Entries at this year's Sheffield Doc Fest brought all-too-real stories to virtual life.
Experiencing the brand-new "Alternate Realities" programme at this year's Sheffield Doc/Fest—the UK's largest documentary film festival—was dizzying and diverse. Following on from Sundance and Cannes, which have recently made their first serious forays into virtual reality, Doc/Fest curators put 12 major VR and other interactive projects into their programme this year.
Combining gaming technology, documentary footage, and artificial intelligence, the virtual reality arcade at Doc/Fest spanned a vast range of topics, from the refugee crisis to an "immersive spacewalk experience." Festival goers could put on a set of VR goggles and emerge in 1916 Dublin during the Easter Rising, or modern-day Israel to learn different viewpoints of the Gaza conflict.
One of the finest interactive exhibits was New Dimensions in Testimony, an interactive experience held in a dark room, where the viewer is faced with an oblong screen. On it appears the scanned image of Pinchas Gutter, a Holocaust survivor, equipped with natural language technology to answers questions in an authentic and spontaneous way. Visitors had a one-on-one opportunity to ask whatever they liked, from the practical ("What did your family do before the war?") to the philosophical ("Did you ever feel you wanted revenge?").
Gutter, who recorded hours of interviews with the USC Shoah Foundation, maintains eye contact and gives a real sense of naturalism, offering the spectator a personal connection with his life. This sophisticated tech supports a stripped-back visual approach, highlighting the humanity of the subject and offering the intimacy of a genuine conversation.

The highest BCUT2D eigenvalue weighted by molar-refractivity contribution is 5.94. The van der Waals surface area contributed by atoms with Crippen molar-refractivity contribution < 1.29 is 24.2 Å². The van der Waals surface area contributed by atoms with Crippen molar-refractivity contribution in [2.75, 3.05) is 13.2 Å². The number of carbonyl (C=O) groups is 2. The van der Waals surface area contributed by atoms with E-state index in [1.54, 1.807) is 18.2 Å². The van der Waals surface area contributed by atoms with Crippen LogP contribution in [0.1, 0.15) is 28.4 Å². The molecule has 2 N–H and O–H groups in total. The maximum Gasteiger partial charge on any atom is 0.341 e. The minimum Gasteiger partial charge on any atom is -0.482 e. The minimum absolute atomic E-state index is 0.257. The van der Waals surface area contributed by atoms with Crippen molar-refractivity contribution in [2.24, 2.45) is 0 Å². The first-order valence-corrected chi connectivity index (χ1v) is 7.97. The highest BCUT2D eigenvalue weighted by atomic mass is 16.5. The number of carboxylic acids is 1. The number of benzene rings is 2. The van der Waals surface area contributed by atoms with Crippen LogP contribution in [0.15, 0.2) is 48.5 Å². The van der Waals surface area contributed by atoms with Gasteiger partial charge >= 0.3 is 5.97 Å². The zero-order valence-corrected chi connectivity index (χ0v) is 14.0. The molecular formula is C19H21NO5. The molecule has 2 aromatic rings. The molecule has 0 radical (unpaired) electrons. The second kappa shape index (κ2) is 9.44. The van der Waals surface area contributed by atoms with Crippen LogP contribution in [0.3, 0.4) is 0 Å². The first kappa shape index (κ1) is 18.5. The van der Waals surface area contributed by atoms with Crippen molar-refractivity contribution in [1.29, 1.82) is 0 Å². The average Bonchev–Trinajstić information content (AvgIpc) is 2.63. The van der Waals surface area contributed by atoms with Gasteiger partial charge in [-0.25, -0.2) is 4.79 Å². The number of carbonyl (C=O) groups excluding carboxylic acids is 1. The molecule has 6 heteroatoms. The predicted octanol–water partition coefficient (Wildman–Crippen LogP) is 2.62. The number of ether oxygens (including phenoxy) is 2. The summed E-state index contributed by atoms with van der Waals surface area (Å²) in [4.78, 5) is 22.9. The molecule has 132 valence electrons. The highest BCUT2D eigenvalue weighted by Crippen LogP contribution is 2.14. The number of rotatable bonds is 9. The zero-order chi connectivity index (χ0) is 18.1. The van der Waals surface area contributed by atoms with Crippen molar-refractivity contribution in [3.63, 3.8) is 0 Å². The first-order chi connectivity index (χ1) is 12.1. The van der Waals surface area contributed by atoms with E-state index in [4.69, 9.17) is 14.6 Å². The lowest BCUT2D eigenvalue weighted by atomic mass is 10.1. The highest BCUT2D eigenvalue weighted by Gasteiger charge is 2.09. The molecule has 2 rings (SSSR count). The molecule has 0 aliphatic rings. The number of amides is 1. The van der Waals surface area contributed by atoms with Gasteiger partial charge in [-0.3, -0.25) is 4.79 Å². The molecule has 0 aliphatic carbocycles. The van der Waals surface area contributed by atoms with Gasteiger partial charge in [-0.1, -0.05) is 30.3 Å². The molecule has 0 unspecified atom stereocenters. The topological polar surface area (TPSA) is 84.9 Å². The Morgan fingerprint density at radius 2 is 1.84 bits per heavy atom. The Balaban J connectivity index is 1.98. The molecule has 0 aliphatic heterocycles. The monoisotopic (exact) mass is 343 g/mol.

It does have the potential to appear morally wrong-footed: Privileged film festival attendees queue up to get a 20-minute taste of oppression and misery—and then move on with their day
The current migrant crisis was another serious event explored by several of the VR projects. Aardman Animations (of Wallace & Gromit fame) made their first venture into VR with We Wait, a vividly-depicted journey of a group of migrants in Turkey waiting to be smuggled by boat into Greece. Placing the viewer in the middle of the action as they are constantly returned to Turkish shores by the authorities, We Wait traced the Sisyphean nature of the migrant experience.
Another film, Two Billion Miles, offered a series of choices to be made for a Syrian refugee, intercutting each decision with real news footage of the likely outcome. It was almost like an utterly miserable "choose your own adventure" game. It's well-intentioned, but does have the potential to appear morally wrong-footed: Privileged film festival attendees queue up to get a 20-minute taste of oppression and misery—and then move on with their day.
The filmmaking community, particularly documentarians with an eye toward the socially conscious, clearly appreciate the insight VR may offer. Though still in flux, it's clear that this technology is finding its place in documentary filmmaking. The aims and purposes of these nonfiction films—to educate, enlighten, and elicit empathy—were aided by the use of interactive or immersive technology, to varying effects. As we increasingly realise that VR has more to offer than throwaway entertainment, the more accepting we may become of it as a serious tool for social change.